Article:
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My favorite teacher ever was Mr. Moreno. He taught 6th grade. I was one of those kids who went to at least one different school every year and the worst years were when I had to change schools mid year. It was hard enough to meet a bunch a new people when everyone was in a new situation, but to come in the middle when the dust had already settled was terrifying. Mr. Moreno’s class was one of those for me. The transition into his class was harder than most. I seemed to have nothing in common with the other students in the class, in fact, they seemed to speak a whole other language made up of perfectly normal English words with radically different meanings. I was, and am, painfully shy and the first week was always hard. I was so sure that this time I might actually die.

For Mr. Moreno being a teacher wasn’t what he did. Being a teacher was who he was. He had that innate understanding of how to reach a child’s mind and inspire the heart. He understood that school wasn’t about memorizing facts but rather learning how much there is out there to learn. He couldn’t make my transition easy -nothing could rescue me there. He did manage to make it easier. He recognized a kindred spirit. Over the years of meeting new teachers, both mine and my son’s, I have seen some great class libraries. A wonderful shelf filled with wonderful books. A reason to finish early or do well, in hopes of spending a few minutes in another world. Mr. Moreno didn’t just have a shelf or a couple of shelves. He had two eight foot units back to back in the middle of the room. They were four shelves high and stuffed with the best books any sixth grader could hope for. Smart guy that he was, within two days of my being in his class, he moved my desk right next to that oasis. It was my salvation. It didn’t matter that I couldn’t seem to make any friends (I did eventually ) or find my way around (I could navigate the place blindfolded now) or manage to get through an entire day without falling flat on my face (I still do that pretty much). I went to school every day because there was a book on the shelf I hadn’t yet read or a book on my desk I hadn’t yet finished.

One day mid year when I was fed up with how hard everything still was, Mr. Moreno winked and told me to hang in there. He had a project coming up that I really didn’t want to miss. Boy was he right. We were going to write and illustrate our very own books for open house. He spent a week on lessons about how to publish a book and then set us loose with our endless imaginations, a sheaf of blank white papers, a few pencils and a tub of colored pencils and crayons. The books could be as long or short as we liked. We folded the papers in half, drew in title/author pages and page by page we wrote the Great American Novel. Okay, more like the great sixth grade short story, but at the end we sewed the pages together and glued on cardboard covers and they were as close to real published books as most of us would ever get. My story was of course ridiculous, a creation myth about cottontail bunnies, tall ladders and clouds -I am sure you get the idea. My mom couldn’t have been more proud.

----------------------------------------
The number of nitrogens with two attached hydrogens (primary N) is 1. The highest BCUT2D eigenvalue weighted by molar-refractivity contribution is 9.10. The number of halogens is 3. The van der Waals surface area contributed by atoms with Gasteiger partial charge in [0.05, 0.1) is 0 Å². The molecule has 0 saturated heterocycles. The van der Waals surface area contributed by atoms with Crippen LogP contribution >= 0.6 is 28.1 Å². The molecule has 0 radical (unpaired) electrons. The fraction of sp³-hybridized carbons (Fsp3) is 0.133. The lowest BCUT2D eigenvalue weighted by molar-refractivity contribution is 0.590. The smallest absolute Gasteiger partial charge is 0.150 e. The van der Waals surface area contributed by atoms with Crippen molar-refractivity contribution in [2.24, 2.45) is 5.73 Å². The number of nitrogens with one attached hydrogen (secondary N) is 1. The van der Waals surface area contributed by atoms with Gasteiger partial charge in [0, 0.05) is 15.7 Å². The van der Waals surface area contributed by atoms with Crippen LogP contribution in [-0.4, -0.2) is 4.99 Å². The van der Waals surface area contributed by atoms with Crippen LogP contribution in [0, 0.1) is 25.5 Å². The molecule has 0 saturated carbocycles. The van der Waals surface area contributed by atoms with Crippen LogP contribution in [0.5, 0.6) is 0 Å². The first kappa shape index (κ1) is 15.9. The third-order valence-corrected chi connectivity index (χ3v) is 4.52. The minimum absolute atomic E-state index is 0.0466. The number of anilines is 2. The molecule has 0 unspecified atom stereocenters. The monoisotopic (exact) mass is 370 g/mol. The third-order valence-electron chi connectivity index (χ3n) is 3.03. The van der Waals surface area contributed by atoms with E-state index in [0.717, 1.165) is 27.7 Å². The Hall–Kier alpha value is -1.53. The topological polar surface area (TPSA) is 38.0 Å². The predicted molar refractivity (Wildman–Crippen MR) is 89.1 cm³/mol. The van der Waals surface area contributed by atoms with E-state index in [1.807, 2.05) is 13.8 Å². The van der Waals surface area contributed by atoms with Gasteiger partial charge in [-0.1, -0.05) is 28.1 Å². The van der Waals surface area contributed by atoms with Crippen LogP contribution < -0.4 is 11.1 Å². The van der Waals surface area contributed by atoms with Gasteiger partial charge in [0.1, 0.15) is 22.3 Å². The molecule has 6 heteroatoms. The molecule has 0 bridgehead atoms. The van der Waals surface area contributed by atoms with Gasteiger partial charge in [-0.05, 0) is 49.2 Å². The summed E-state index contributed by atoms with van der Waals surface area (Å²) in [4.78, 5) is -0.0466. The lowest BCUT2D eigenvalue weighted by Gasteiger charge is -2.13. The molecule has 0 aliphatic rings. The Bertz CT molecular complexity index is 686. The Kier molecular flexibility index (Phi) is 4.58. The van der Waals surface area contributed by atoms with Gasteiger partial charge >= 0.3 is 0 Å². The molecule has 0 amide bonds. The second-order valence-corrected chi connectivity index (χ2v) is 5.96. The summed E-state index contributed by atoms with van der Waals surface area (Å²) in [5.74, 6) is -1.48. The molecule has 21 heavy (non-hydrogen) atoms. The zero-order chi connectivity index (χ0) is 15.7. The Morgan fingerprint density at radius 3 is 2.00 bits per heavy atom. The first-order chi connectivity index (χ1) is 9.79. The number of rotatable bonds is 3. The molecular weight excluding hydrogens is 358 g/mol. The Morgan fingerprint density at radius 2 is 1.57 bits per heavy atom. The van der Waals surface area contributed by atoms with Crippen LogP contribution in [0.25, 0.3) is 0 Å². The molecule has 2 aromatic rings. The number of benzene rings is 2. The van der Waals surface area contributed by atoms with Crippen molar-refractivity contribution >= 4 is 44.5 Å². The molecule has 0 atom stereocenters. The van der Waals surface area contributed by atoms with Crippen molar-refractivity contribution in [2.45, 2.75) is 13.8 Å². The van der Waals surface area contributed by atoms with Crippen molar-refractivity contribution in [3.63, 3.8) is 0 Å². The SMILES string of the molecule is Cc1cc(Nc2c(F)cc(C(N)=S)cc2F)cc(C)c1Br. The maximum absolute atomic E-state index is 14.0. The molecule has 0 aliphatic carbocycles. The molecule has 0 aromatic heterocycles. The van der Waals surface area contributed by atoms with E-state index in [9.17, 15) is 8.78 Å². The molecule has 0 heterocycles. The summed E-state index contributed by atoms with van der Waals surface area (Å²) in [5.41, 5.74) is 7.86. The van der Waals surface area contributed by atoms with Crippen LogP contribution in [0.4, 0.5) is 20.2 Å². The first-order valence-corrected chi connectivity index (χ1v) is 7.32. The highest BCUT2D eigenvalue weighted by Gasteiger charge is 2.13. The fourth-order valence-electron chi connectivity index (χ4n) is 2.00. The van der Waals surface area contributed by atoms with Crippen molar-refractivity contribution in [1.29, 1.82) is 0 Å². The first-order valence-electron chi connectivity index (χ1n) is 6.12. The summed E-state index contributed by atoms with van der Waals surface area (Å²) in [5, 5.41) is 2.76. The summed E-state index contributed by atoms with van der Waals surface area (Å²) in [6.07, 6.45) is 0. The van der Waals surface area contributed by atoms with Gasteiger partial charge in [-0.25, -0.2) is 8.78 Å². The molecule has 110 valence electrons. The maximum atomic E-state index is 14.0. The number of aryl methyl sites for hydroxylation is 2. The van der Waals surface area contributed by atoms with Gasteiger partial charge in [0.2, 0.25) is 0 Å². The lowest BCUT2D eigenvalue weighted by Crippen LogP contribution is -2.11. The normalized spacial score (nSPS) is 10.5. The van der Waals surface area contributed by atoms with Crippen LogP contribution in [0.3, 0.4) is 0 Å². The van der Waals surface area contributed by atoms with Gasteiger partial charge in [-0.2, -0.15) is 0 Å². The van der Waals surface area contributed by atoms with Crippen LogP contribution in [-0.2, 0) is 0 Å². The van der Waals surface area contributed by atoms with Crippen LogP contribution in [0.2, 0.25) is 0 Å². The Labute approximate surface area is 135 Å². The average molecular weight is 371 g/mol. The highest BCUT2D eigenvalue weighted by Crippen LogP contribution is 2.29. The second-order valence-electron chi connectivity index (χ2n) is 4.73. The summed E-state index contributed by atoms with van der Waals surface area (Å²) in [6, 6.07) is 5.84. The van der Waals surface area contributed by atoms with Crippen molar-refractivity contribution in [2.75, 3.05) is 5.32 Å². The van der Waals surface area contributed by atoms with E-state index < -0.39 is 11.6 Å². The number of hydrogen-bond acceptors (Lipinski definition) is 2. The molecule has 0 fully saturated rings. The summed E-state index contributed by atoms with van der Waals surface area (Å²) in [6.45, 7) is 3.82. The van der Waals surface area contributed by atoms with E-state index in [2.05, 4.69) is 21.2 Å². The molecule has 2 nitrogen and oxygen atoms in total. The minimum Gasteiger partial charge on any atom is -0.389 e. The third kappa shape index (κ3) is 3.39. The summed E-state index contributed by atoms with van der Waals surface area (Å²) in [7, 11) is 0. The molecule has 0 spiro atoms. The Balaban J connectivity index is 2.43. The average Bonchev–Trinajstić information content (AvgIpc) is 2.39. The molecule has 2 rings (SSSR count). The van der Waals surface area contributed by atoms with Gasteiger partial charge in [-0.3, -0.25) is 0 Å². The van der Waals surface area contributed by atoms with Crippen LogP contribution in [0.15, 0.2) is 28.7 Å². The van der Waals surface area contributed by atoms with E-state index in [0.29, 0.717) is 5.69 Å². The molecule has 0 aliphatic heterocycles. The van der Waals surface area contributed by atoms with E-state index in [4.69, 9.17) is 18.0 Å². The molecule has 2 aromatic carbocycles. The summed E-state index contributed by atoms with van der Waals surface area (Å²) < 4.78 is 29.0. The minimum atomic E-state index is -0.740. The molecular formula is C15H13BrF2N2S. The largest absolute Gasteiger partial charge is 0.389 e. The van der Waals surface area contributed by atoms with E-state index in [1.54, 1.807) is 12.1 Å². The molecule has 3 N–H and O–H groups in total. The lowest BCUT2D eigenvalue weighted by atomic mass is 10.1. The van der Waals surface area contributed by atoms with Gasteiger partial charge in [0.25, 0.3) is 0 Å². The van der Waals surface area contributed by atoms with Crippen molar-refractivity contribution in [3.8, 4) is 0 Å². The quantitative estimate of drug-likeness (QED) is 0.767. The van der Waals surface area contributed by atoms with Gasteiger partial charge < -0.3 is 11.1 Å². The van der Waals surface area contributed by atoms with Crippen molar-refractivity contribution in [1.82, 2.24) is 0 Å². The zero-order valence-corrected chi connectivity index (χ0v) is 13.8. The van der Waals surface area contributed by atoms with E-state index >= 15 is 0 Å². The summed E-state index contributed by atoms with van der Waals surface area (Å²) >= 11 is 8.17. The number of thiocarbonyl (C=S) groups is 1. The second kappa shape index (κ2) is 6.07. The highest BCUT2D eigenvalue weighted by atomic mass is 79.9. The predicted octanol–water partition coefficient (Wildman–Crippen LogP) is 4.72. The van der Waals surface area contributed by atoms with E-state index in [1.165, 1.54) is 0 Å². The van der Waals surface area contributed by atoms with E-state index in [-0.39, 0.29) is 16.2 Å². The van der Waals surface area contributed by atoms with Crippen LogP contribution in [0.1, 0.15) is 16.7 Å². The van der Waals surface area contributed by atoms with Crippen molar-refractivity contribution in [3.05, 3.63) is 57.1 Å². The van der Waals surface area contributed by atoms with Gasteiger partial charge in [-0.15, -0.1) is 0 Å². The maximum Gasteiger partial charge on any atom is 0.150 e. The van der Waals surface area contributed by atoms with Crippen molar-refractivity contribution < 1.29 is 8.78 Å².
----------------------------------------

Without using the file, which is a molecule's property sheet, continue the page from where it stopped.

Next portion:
I tell you, I wish for it to still be that easy to fill a blank white space when I am sitting here staring at a blank white computer screen that I need to fill with content, any content.

Mr. Moreno, sadly didn’t live too many years after I left his class. An undetected tumor took a brilliant educator away from his students far too soon. He made school fun. He taught me that it didn’t matter that I didn’t always do well as long as I did my best.

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Mrs. A, inspiring a new generation of young authors

I found myself thinking about him recently when my son brought home a 6th grade class project. His teacher had arranged for something fun. His class was to write and illustrate their own books. Then the books would actually be published. My son slaved over his book. Writing in pencil until it was perfect, going over it pen to make it pop. The illustrations were first drawn out on tracing paper then painstakingly transferred to the pages, drawn in and colored. In the end the books were sent out for binding and a beautiful hardbound book made its way into my hands. Knowing the love/hate relationship my boy has with books just made this volume all the more special.

So for my fiDSCN5263rst review on this blog let me offer a review of the book Beyond the Snow Globe. Written and illustrated by Lian Perry. Published by Studentreasures Publishing.

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I truly enjoyed this book. The story is engaging and the drawings are enchanting. Beyond the Snow Globe is a story about John Smith a hapless man who, for some reason, falls asleep in his own bed and wakes up in a snow covered forest inhabited by seemingly evil snowmen and a besieged village. He must weigh his own conscience and the possibility of returning to his world with the need to help the helpless. It ends with a bit of a twist, but you won’t find any spoilers here. (Leave a comment and  I will send you a link to the video Author Reading of this adorable book)

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As a mom, I find this book is wonderful and delightful and couldn’t be better. As a reader there needs to be more, more, more. The story stands on its own but would benefit from more details about John and the world he now inhabits. I still wonder at the whys and hows, there is just enough to tantalize, to offer a glimpse at tremendous potential. I will beg for a sequel because a story like this can never be fully told.

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Next review for me will be the the YA novel The Contaminants By Devin K. Smyth

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